Yet the DCCC was already criticized earlier this year for not having a single African American candidate on its “Red to Blue” list, a program designed to give extra financial and organizational support to top Democrats running in districts currently held by Republicans. Since then, the organization has added three to the growing program, including Lauren Underwood, running in Illinois’s 14th. Underwood is the only African American woman on the list—and the only one of 43 African American women House candidates to receive official DCCC backing, according to a recent Axios report. In the past week, I spoke with the other nine black women who are non-incumbent candidates, and who have won their primary races for Congress so far in 2018. Five said that the DCCC had not reached out to them at all to offer support, or even a congratulatory message. One candidate told me she received an email suggesting that the DCCC would “like to keep an eye” on her race. Two said the campaign arm had called to offer advice. One did not respond to my requests for comment.
The Democratic Party isn’t necessarily excluding black women deliberately, but it does seem to employ strategies that are routinely made to support a certain type of candidate, in a certain type of place—and make others feel left out.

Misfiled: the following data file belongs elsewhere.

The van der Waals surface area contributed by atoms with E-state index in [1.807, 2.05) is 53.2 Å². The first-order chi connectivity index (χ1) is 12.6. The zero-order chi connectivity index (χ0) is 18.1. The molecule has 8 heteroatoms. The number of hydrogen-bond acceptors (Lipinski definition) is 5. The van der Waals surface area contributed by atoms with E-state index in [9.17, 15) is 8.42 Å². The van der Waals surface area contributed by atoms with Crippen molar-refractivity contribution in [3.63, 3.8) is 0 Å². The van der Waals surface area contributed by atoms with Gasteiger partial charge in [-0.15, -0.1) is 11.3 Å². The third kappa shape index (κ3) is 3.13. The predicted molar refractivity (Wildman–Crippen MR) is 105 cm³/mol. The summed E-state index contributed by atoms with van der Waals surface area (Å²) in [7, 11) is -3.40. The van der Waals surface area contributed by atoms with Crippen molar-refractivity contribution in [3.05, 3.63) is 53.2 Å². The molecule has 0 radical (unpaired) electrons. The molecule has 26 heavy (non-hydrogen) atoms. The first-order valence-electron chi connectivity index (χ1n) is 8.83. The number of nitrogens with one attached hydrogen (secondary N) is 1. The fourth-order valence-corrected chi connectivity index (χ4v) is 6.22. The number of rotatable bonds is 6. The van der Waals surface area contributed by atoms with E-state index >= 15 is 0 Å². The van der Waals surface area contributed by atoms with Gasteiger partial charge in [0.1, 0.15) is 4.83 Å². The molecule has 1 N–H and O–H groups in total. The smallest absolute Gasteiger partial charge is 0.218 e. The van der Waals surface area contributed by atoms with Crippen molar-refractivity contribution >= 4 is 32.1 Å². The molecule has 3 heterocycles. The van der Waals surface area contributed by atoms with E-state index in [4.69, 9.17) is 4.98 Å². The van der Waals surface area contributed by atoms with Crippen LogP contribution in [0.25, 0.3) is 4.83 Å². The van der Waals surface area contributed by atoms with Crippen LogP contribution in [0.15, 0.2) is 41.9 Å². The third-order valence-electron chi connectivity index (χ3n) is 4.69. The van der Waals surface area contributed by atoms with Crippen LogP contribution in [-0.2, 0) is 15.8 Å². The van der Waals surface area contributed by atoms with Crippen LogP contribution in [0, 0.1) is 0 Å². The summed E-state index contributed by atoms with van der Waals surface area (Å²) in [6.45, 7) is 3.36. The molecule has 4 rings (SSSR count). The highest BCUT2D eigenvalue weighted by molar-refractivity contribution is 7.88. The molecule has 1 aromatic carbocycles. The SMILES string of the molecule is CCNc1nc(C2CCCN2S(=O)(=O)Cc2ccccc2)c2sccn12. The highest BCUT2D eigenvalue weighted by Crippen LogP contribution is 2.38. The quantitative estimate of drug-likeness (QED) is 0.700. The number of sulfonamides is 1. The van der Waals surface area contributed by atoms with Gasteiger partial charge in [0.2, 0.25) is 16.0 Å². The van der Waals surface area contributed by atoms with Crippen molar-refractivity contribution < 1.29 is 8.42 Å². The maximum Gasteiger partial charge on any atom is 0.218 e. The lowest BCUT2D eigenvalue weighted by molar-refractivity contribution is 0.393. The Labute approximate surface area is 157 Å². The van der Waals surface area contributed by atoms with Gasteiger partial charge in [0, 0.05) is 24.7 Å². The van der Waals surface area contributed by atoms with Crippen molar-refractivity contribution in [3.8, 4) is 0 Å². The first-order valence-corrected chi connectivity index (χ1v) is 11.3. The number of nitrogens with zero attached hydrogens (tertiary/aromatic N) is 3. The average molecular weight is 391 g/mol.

“I have yet to receive one red cent from the local, the state, or the national party,” Lake told me. “I understand the formula, I just feel like it’s a broken system. You can’t take time and meet with the people running on your platform, spending their own money to promote Democratic ideals? The optics look bad.” Lake, who is running against Greg Pence, the older brother of Vice President Mike Pence, is in for a difficult race: The district has an R+18 rating from the Cook Political Report, which means that in the previous two presidential elections, the district's results were 18 percentage points more Republican than the national average. But, Lake is confident she can win.
“I’m not your standard anything,” she told me in another conversation on Facebook. “1) I’m a woman in a year where women are ticked off and are going to the polls in record numbers 2) I’m a black woman in a year where minority women are winning in places they’ve never run before.”
Ohio Democrat Vanessa Enoch, who recently won in the state’s 8th congressional district, said she called the DCCC for advice during her campaign, and they never returned her call. Enoch recently received an email from a staffer for Minnesota Representative Betty McCollum, the DCCC Vice Chair for the Midwest, offering to “keep an eye” on her race. The email was addressed “To Whom It May Concern.” Enoch acknowledges that she is currently running in a heavily Republican district that hasn’t elected a Democrat in decades. “But it is a bit frustrating because you’re left out there to sink or swim,” she told me. “I’m kind of on my own.”